Tour of Destruction: Following the Trail of the Newest Threat to Southern Forests

For the last couple years now, we’ve been tracking a new threat to our forests – bioenergy.  Utility companies have been devising schemes to burn large amounts of wood from Southern forests for electricity.  Recently, there has been an alarming increase in wood from our forests turned into pellets which are then shipped to Europe and burned for electricity by big utility companies to meet short sighted EU climate requirements.  Currently there are 25 operational export pellet mills in the region with approximately 15 more planned across the South.  Essentially, we are destroying our Southern forests so Europe can burn them to meet its climate goals, which are based on the mistaken blanket assumption that biomass energy is carbon neutral.

This is of course one of the most ridiculous schemes we have seen in years.  Why would we burn the forests that are supposed to buffer us from climate change to fight climate change?  Forests play a vital role in taking in Carbon from the atmosphere and sequestering it which is then lost when it is logged and burned.  Numerous studies have shown that burning wood is far from climate neutral and in fact may be worse for the climate than burning coal.

Last month, a colleague from Greenpeace, Larry Edwards, based up in Alaska joined me for a “Tour of Destruction,” where we visited and documented the impact that some of the biggest of these new facilities are having on our forests in Georgia, South Carolina and North Carolina where 5 facilities are currently in operation with 5 more planned for the future.  The following is an account from our trip.

Days 1 and 2: Port of Savannah, Appling County Biomass in Baxley, GA, and Georgia Biomass in Waycross, GA

Our first stop was Savannah, Georgia where we hoped to check out the operations of Georgia Biomass, a subsidiary of RWE in Germany.  We had two goals in Savannah, first to see the actual export facility of Georgia Biomass located at the Port of Savannah, where they plan to ship over 700,000 tons of wood pellets to their power plants in Belgium, UK, and the Netherlands.  Our second goal was to visit their corporate offices, and gather information on their operations.

Sadly, both of these goals were a dead end.  When we rang Georgia Biomass’ buzzer, they chose not to let us in and instead referred us to their website, which you can see here.  And though we tried, we could not get access to the port to view the export operations because post September 11th security is high and access is limited to dockworkers only.  We were not deterred and so decided to make our way south and visit Georgia Biomass pellet production facility first hand.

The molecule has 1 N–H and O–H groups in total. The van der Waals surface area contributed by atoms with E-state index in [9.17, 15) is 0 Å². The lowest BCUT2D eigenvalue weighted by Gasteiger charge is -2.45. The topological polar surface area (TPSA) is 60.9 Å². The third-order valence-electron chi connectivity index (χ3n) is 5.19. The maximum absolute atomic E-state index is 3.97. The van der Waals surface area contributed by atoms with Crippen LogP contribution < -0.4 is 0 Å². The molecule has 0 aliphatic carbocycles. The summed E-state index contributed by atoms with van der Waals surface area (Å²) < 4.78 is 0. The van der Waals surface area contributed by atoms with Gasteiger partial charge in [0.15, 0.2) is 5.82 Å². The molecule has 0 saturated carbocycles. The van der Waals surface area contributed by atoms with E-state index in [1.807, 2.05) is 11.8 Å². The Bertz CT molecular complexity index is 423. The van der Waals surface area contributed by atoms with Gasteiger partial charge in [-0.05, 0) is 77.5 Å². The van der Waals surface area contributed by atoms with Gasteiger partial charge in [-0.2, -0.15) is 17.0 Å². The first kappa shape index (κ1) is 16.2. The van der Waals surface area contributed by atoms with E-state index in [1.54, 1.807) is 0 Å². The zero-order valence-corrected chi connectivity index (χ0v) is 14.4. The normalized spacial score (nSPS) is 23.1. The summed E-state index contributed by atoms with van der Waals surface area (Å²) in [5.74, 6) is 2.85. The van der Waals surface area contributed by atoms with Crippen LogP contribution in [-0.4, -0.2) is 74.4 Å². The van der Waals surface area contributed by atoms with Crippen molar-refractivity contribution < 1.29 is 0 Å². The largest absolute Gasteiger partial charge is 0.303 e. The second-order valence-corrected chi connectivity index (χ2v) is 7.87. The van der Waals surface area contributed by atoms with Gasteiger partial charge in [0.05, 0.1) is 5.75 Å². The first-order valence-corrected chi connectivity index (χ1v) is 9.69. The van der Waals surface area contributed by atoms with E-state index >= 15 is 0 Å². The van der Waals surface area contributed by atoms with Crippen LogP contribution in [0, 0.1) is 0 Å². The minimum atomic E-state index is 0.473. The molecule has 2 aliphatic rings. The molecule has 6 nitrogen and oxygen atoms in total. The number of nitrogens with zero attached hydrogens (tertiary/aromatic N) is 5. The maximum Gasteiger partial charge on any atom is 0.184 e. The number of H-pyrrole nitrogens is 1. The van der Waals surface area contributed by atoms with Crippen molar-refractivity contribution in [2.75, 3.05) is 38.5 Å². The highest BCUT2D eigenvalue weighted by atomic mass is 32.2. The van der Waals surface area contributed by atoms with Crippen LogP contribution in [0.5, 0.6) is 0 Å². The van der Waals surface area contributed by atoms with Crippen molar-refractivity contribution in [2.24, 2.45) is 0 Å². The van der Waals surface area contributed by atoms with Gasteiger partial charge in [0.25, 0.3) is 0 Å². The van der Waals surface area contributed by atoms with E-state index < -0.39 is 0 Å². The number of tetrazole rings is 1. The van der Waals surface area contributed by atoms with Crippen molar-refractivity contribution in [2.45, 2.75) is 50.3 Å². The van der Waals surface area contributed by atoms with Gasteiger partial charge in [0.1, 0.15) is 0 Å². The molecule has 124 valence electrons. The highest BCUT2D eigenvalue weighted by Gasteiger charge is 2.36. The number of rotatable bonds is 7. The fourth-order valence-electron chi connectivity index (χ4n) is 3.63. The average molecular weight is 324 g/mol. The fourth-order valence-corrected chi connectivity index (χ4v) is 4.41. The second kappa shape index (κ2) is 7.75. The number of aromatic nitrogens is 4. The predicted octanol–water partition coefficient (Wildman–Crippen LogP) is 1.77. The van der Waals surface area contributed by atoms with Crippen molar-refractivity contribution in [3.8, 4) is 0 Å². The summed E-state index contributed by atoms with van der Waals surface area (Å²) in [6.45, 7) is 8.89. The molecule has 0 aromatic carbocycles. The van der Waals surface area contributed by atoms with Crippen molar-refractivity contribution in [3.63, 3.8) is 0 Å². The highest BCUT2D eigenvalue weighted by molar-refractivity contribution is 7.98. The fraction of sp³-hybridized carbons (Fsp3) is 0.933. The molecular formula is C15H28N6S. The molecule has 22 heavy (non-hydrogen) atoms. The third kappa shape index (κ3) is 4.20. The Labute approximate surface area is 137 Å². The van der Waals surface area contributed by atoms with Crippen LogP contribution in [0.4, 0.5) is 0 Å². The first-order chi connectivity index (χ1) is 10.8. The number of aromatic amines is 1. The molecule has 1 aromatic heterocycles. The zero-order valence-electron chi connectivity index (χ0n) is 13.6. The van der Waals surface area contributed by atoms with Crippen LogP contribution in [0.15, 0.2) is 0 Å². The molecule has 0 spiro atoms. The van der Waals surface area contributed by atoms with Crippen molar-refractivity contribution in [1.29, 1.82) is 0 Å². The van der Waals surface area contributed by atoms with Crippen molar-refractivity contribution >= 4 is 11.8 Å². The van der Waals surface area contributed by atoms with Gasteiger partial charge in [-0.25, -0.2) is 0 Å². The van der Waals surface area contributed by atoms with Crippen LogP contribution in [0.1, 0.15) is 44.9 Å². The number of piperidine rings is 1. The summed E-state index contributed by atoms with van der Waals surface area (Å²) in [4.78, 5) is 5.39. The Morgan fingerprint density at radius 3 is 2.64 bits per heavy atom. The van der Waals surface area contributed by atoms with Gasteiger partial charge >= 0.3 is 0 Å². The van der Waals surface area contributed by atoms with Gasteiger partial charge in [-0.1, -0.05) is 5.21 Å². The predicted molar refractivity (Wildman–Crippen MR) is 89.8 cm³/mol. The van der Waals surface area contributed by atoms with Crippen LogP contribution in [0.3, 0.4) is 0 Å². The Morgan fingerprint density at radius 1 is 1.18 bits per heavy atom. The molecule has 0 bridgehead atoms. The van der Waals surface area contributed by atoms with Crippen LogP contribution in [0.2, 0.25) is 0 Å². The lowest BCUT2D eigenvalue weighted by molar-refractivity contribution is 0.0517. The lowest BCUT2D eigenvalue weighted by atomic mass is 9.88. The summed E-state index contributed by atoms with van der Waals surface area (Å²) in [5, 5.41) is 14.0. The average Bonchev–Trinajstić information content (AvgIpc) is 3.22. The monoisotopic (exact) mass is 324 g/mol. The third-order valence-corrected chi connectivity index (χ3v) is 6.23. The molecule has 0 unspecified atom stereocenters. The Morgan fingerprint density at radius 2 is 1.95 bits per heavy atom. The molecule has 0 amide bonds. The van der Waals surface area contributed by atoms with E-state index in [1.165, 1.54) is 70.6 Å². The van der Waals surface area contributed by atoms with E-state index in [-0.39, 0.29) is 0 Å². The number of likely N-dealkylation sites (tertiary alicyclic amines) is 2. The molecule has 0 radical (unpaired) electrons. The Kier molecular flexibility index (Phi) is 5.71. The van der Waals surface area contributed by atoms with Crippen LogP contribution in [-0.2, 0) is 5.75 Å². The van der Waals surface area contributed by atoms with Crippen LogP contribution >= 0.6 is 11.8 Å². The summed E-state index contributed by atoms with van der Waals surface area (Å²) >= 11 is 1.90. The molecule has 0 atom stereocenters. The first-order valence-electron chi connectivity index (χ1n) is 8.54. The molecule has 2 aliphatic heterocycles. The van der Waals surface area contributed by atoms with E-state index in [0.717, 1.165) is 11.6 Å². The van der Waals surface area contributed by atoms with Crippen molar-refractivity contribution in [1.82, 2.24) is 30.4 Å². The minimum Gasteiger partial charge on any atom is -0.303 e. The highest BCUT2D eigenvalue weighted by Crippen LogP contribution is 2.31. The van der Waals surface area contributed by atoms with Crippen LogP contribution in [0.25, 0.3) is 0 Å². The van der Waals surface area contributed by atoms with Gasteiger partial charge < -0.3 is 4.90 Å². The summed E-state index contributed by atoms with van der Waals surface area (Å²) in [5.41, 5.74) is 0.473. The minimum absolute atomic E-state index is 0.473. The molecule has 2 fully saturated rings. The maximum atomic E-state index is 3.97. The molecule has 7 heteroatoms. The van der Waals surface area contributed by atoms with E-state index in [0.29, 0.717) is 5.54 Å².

Georgia Biomass HQ in Savannah, GA
“Hi Georgia Biomass, Scot from Dogwood Alliance, would love to come in and speak to you about your operations.” “Nothing to see here, check our website”

Our route took us through Appling County and the town of Baxley, Georgia, where we stopped at the Appling County Biomass facility which is a subsidiary of Fram, a “renewable” energy company owned by a Norwegian shipping magnate.  This facility has a planned capacity of nearly 300,000 tons of pellet production a year for export to Europe.  We sat in the parking lot, watching truck after truck come in and drop off loads of wood chips and tree residuals (which include tree tops and branches which are traditionally left on the forest floor) which were being processed into wood pellets for the Northern European market.  Unable to get an official tour, we witnessed everything firsthand from the parking lot. It was clear that this facility was utilizing every last drop of wood it could claim from the local market.

Appling County Biomass Facility in Baxley, GA
Appling County Facility in Baxley, GA owned and operated by Fram Renewables.
Truck after truck filled with residual and wood chips delivering to the facility.












From Baxley, we made our way further south to Waycross, Georgia, the northern gateway to one of the most biodiverse hotspots in the South, the famed Okefenokee Swamp.  As we were entering town, we noticed a lot of log trucks making their way on the roads, but still had no idea what was to come.  Eventually we made it over to the business park that hosts Georgia Biomass, a wholly owned subsidiary of RWE (one of Europe’s largest utility companies), currently the largest stand-alone wood pellet manufacturing facility in the world, projected to produce nearly 750,000 tons of wood pellets every year.

Georgia Biomass Facility in Waycross, GA
View of Georgia Biomass facility in Waycross, GA, currently the largest wood pellet manufacturing facility in the world.

The brand new facility is incredibly shiny and modern; putting a clean façade on a very dirty business.  It looked like a chip mill on a mega-dose of steroids.  It is a “fully integrated” facility, meaning whole trees are debarked, chipped and processed into pellets on site.  A rail line runs straight into the facility for easy shipping by train to the company’s port in Savannah, Georgia where the pellets are loaded onto bulk-carrier ships and sent to Europe.

Trainyard at the Georgia Biomass Facility in Waycross, GA
Rail cars loaded with pellets in Waycross, GA are sent to bulk-carrier ships at the Port of Savannah for export to Europe. (photo credit – Larry Edwards – Greenpeace)